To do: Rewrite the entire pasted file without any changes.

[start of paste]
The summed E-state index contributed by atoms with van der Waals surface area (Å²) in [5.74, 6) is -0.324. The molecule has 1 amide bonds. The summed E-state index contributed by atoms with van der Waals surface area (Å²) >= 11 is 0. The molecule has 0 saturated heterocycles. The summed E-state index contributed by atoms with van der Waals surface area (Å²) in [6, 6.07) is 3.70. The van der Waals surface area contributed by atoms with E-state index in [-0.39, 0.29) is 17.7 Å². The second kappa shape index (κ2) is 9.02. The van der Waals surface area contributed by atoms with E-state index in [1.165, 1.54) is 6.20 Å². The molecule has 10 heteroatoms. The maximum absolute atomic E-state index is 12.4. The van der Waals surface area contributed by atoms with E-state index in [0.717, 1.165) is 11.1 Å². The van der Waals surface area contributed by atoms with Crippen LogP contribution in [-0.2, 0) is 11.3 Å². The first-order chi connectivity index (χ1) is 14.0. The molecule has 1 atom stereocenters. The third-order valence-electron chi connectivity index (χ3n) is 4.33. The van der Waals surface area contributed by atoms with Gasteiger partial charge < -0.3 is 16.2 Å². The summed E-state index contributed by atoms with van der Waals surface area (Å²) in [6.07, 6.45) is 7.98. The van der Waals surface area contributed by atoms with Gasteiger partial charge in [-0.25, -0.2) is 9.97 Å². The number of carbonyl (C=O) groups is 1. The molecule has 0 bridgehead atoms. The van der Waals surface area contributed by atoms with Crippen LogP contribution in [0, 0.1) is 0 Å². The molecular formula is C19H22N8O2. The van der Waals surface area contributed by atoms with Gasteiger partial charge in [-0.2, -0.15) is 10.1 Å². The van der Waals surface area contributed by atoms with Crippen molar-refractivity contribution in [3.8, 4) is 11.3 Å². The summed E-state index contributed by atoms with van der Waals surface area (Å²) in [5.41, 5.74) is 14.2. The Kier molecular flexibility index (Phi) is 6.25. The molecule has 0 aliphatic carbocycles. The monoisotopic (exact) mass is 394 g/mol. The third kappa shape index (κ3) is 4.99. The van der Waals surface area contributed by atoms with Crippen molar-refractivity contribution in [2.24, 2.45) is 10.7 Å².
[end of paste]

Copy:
The summed E-state index contributed by atoms with van der Waals surface area (Å²) in [5.74, 6) is -0.324. The molecule has 1 amide bonds. The summed E-state index contributed by atoms with van der Waals surface area (Å²) >= 11 is 0. The molecule has 0 saturated heterocycles. The summed E-state index contributed by atoms with van der Waals surface area (Å²) in [6, 6.07) is 3.70. The van der Waals surface area contributed by atoms with E-state index in [-0.39, 0.29) is 17.7 Å². The second kappa shape index (κ2) is 9.02. The van der Waals surface area contributed by atoms with E-state index in [1.165, 1.54) is 6.20 Å². The molecule has 10 heteroatoms. The maximum absolute atomic E-state index is 12.4. The van der Waals surface area contributed by atoms with E-state index in [0.717, 1.165) is 11.1 Å². The van der Waals surface area contributed by atoms with Crippen LogP contribution in [-0.2, 0) is 11.3 Å². The first-order chi connectivity index (χ1) is 14.0. The molecule has 1 atom stereocenters. The third-order valence-electron chi connectivity index (χ3n) is 4.33. The van der Waals surface area contributed by atoms with Gasteiger partial charge < -0.3 is 16.2 Å². The summed E-state index contributed by atoms with van der Waals surface area (Å²) in [6.07, 6.45) is 7.98. The van der Waals surface area contributed by atoms with Gasteiger partial charge in [-0.25, -0.2) is 9.97 Å². The number of carbonyl (C=O) groups is 1. The molecule has 0 bridgehead atoms. The van der Waals surface area contributed by atoms with Crippen LogP contribution in [0, 0.1) is 0 Å². The molecular formula is C19H22N8O2. The van der Waals surface area contributed by atoms with Gasteiger partial charge in [-0.2, -0.15) is 10.1 Å². The van der Waals surface area contributed by atoms with Crippen molar-refractivity contribution in [3.8, 4) is 11.3 Å². The summed E-state index contributed by atoms with van der Waals surface area (Å²) in [5.41, 5.74) is 14.2. The Kier molecular flexibility index (Phi) is 6.25. The molecule has 0 aliphatic carbocycles. The monoisotopic (exact) mass is 394 g/mol. The third kappa shape index (κ3) is 4.99. The van der Waals surface area contributed by atoms with Crippen molar-refractivity contribution in [2.24, 2.45) is 10.7 Å².